Sunday, January 17, 2016

Movie Review - 13 Hours

            There is so much disinformation about the Benghazi incident that it will be impossible to get an accurate picture of what really transpired during the attack.  This has led to all kinds of conspiracy theories.  Informed commentators frequently refer to the compound in Benghazi as a consulate.  It was not a consulate and that is significant.  There are certain requirements for a consulate that the compound did not meet.

            Only the President has “cross-border authority.”  The President had a full day planned for September 12 and did not want to be disturbed.  Can you imagine how it would go at his campaign stop in Las Vegas if he did not get a full night’s sleep.  According to Senator Lindsey Graham the President did not even bother to call any government officials in Libya until long after the attack.   He had no problem in granting the military authority to cross the border to attack Qadaffi.  The media has shown a curious lack of interest in what he was doing during the attack. 

            Much has been made of the “stand down” order.  A CIA spokesman, Ryan Trapani, has announced that there was no “stand down” order.  This brings to mind a quote from Otto von Bismarck: “Nothing is proven until it is officially denied."

            Ambassador Stevens was more than likely CIA.  He met with the Turkish Consul General immediately prior to the attack.  He was in Benghazi to oversee the arms collected by the CIA that were shipped to Syrian rebels through Turkey.

            Security in Libya was reduced prior to the attack in spite of Steven’s requests.  The movie could have stressed Steven’s concerns.  The lack of security was Bush’s fault, or maybe the Republicans who cut security spending.  However, the State Department still has enough money to purchase $5 million worth of crystal from a company owned by a campaign contributor.  Relying on the indigenous population for security, specifically the February 17 Martyrs Brigade, seems unwise: something like a bank hiring the Barrow/Parker Bank Security Company.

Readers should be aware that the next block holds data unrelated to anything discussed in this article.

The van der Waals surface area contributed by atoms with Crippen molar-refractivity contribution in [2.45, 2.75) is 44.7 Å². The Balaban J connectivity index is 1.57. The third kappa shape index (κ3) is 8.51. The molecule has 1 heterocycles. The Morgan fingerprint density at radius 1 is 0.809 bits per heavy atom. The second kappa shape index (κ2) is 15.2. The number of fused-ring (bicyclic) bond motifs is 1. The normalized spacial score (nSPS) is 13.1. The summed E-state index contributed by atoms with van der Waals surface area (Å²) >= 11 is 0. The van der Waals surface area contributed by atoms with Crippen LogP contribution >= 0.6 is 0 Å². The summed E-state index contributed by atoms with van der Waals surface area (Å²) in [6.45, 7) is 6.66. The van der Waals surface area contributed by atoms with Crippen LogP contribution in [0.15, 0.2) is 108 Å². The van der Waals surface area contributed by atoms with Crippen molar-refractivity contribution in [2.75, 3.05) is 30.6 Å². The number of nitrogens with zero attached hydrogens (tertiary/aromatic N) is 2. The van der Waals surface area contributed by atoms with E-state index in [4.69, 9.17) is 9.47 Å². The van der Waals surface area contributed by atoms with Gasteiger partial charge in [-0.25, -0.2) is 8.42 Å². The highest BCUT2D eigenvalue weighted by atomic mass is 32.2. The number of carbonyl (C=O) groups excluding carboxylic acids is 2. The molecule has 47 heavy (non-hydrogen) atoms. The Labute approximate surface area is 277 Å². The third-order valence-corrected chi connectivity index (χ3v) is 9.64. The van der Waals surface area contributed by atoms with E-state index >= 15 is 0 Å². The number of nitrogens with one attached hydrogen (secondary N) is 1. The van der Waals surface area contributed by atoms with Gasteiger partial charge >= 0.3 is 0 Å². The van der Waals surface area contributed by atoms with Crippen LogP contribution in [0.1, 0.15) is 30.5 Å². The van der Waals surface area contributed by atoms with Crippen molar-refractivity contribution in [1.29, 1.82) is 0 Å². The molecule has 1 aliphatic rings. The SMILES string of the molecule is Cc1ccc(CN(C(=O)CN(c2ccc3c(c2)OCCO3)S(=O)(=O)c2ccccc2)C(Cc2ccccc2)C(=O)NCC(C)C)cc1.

One thing the movie pointed out was the sophisticated video communications between the contractors and their families.  Was the government video equipment less sophisticated than the contractors?  Could people in Washington view events in Benghazi as they were happening through the cameras in the compound?  If this is the case I suggest they hire a consultant.  Probably any 13 year old girl could fill them in.

            The movie shows that there was a conscious effort to destroy classified material at the CIA annex.  Ambassador Stevens did not have this opportunity.  He undoubtedly had classified material at the compound.  The first people to have access to any classified material were the attackers.  Pity the people who had relations with the U.S. and did not want their identities known.  Three days after the attack a CNN reporter found the ambassador’s diary in the “largely unsecured” compound. The FBI sent a team to the compound two weeks after the attack.  Understandably they did not spend much time there.  A Washington Post reporter found “sensitive document” only “loosely secured” in the wreckage of the U.S. mission over three weeks after the attack.  A television station in the United Arab Emirates, Alaan TV, reported in November that documents written by US consulate staff in Benghazi were found in the “Tactical Operations Facility” of the compound.

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